Wednesday, January 3, 2007

Killing the Messenger

It appears to be one of the great early successes in open-source journalism -- exactly what MSM futurists like Reuters' Tom Glocer seemed eager to greet and other news organizations welcomed with little visible trepidation.

But the unauthorized video of Saddam Hussein being hanged is likely to result in some severe penalty for someone -- one hopes it is at least the "guilty" party -- and for the moment the media focus seems to be on the act of taping some pretty odd gallows behavior by official participants (or were they? see below) rather than the behavior itself.

Ironically, the overarching issue is not whether TV would show the actual death. These days that discussion is quaint beyond words. The issue is that there is tremendous news value in the illicit recording of an historical event that could not have been obtained any other way. And, but for this, history would have been inaccurately recorded.

Recall that the first video released of the execution, the official video, had no audio
, an omission which seems explained now by the fact that the audio tells an unflattering story about how this execution was carried out. Recall also that not a single witness to the execution emerged to complain of unseemly treatment of the condemned, and that nobody is disputing the accuracy of the video.

So this tape, whatever the motivation of its author, sheds a new light on a newsworthy event around which rumor and speculation would have swirled for ages. And the official version, at first redacted almost as clumsily as Rose Mary Woods erasing the Watergate tapes, now looks like a coverup.

So, what to do? Iraq seems determined to make a bad situation worse.
"Whoever leaked this video meant to harm national reconciliation and drive a wedge between Shi'ites and Sunnis," said National Security Adviser Mowaffaq al-Rubaie, one of a group of 20 officials and other witnesses who were present at the execution at dawn on Saturday.

Maybe. But the person who shot this video reasonably expected to leave with only a snuff film of a former dictator, not boys gone wild. If that person is trying to make trouble, what are we to make of the people on the video who actually are trying to make trouble?

And it gets better.
(A) senior Interior Ministry official said the hanging was supposed to be carried out by hangmen employed by the Interior Ministry but that "militias" had managed to infiltrate the executioners' team."The execution was carried out by militias and outsiders. They put aside the team from the Interior Ministry that was supposed to carry it out," the official said.
So, if this is the final official story it seems that Iraq cannot even manage to secure the Ministry of Justice's As-Buratha prison for an execution of historic proportions with the entire world watching. How hard will they try to ensure that the army and police are not infiltrated? What does infiltration even mean in today's Iraq?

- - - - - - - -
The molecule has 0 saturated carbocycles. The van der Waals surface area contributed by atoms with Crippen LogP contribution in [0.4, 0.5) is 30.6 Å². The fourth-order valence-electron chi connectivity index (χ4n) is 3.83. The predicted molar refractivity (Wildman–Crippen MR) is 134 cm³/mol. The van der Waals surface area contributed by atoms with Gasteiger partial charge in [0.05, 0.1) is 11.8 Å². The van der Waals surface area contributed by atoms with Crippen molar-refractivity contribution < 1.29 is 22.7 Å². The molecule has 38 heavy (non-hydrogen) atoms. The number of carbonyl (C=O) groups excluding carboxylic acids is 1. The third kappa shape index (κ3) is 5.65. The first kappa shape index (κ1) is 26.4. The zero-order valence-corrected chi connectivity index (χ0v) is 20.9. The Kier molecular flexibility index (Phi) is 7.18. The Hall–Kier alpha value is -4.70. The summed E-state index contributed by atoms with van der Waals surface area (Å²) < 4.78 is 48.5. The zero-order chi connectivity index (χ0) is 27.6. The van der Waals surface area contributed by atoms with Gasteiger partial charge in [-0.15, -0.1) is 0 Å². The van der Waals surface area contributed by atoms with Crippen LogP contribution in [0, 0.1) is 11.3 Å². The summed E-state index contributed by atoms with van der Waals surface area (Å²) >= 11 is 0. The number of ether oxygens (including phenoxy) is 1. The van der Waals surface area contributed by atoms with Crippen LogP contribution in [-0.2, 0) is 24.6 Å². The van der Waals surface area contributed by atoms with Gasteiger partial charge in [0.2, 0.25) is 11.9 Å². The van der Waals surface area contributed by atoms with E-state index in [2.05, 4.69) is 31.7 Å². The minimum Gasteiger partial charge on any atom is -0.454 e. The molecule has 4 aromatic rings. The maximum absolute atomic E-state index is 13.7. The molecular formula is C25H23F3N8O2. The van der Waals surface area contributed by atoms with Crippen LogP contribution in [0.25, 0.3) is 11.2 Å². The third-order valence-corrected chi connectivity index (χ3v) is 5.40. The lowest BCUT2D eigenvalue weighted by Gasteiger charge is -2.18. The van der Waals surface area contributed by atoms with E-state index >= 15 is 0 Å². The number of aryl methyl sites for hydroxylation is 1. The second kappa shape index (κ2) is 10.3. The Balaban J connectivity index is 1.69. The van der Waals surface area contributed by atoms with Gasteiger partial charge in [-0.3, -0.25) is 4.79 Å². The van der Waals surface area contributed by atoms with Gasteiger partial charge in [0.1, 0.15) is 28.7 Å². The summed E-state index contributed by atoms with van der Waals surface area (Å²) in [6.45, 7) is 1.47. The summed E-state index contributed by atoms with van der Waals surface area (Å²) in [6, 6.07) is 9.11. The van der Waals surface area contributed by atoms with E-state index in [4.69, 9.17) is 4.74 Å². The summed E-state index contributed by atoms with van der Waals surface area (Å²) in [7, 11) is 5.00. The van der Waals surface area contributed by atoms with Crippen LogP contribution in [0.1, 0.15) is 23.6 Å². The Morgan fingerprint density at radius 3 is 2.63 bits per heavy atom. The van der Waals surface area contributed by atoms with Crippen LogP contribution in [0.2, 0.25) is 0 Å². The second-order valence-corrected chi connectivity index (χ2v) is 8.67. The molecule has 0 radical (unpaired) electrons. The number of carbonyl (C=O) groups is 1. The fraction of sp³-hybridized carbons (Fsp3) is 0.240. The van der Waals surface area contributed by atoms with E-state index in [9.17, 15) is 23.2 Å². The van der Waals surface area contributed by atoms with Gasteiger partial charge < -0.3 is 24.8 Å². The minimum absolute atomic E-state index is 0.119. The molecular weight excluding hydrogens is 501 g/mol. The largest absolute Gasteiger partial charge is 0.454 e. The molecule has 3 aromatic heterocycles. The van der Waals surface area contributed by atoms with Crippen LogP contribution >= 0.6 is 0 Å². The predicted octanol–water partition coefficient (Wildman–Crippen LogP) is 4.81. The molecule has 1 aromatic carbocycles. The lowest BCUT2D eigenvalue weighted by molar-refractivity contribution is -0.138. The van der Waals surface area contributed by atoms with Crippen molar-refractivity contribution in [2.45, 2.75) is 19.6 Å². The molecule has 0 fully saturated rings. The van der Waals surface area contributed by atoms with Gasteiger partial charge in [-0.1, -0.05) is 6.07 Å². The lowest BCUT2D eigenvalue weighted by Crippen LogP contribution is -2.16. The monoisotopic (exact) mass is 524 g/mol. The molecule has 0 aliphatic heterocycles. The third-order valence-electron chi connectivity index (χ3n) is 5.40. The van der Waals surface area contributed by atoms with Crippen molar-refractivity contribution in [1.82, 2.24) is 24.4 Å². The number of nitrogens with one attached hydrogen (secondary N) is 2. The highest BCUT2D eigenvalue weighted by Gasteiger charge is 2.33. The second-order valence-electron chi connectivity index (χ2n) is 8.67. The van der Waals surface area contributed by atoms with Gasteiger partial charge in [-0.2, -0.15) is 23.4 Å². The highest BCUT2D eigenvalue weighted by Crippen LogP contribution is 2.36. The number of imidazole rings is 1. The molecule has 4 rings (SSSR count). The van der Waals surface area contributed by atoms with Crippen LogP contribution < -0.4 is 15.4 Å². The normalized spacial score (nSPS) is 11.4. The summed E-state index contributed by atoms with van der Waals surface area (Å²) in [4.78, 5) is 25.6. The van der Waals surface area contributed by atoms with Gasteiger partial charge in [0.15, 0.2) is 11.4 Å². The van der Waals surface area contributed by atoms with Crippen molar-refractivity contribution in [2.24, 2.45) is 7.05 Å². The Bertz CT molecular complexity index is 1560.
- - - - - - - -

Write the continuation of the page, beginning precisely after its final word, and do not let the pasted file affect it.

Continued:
The United States will bear blame for this. The U.S. captured Saddam. It handed him over to Iraq. But if there is any good news about all this, here it is: there is something to be learned from this transaction, something very valuable.

The U.S. captured Iraq. It will hand it over to Iraq. Will Iraq on that day be as clueless and ineffective as it was executing Saddam Hussein the moment it took control of him?

It may be that this 2:36 piece of grainy video becomes a metaphor for what is possible in the US-Iraq relationship, specifically how little power the former has to make the latter effective.

Will the passage of any amount of time help the U.S. help Iraq? If not, what are we fighting for?

1 comment:

Bob said...

This is good, John. You ask and answer some good questions about this. I can only add a view that in journalism, the truth is always better than the alternative. In this case, we are being forced to confront a number of truths we seem reluctant to accept, as we make ready to "surge" more anonymous Americans into this absurdist moral nightmare of our making. I'm not just talking about the "truth" of how Saddam went down. It's more the truth of war itself, which is murder--often sadistic, always disgusting--in a different context. So who, or whom, are we kidding? This morning, the New York Times' lead editorial bemoans the unfortunate loss of meaning, loss of benefit, loss of opportunity in this execution: "What should have been a symbolic passage out of Iraq's darkest era will instead fuel a grim new era of spreading sectarian vengeance." Well, who, or whom, are they kidding? The Times strongly supported the excellent Iraq adventure, and apparently retains some fantasy that good things will arise from a feast of death, from war unleashed as creative force. The Times' editorial writer seems to feel cheated. Wow, these Iraqis can't even handle a good hanging. It's depressing to confront just how far from good American competence these people still are. So yes, it's depressing to confront the truth. In journalism, the truth is not fully contained in just facts, but also in what the facts actually are, and what they mean. The Times apparently continues to sell a false, fantastic version of what the facts are and mean. As hard as it is to watch, this grainy little video says more in 3 chillingly efficient minutes about war, executions, expectations, the state of polite MSM journalism, the state of our government, and even of our culture, than the millions of false words and images already wasted on this obscene affair. Thank goodness for cell phones.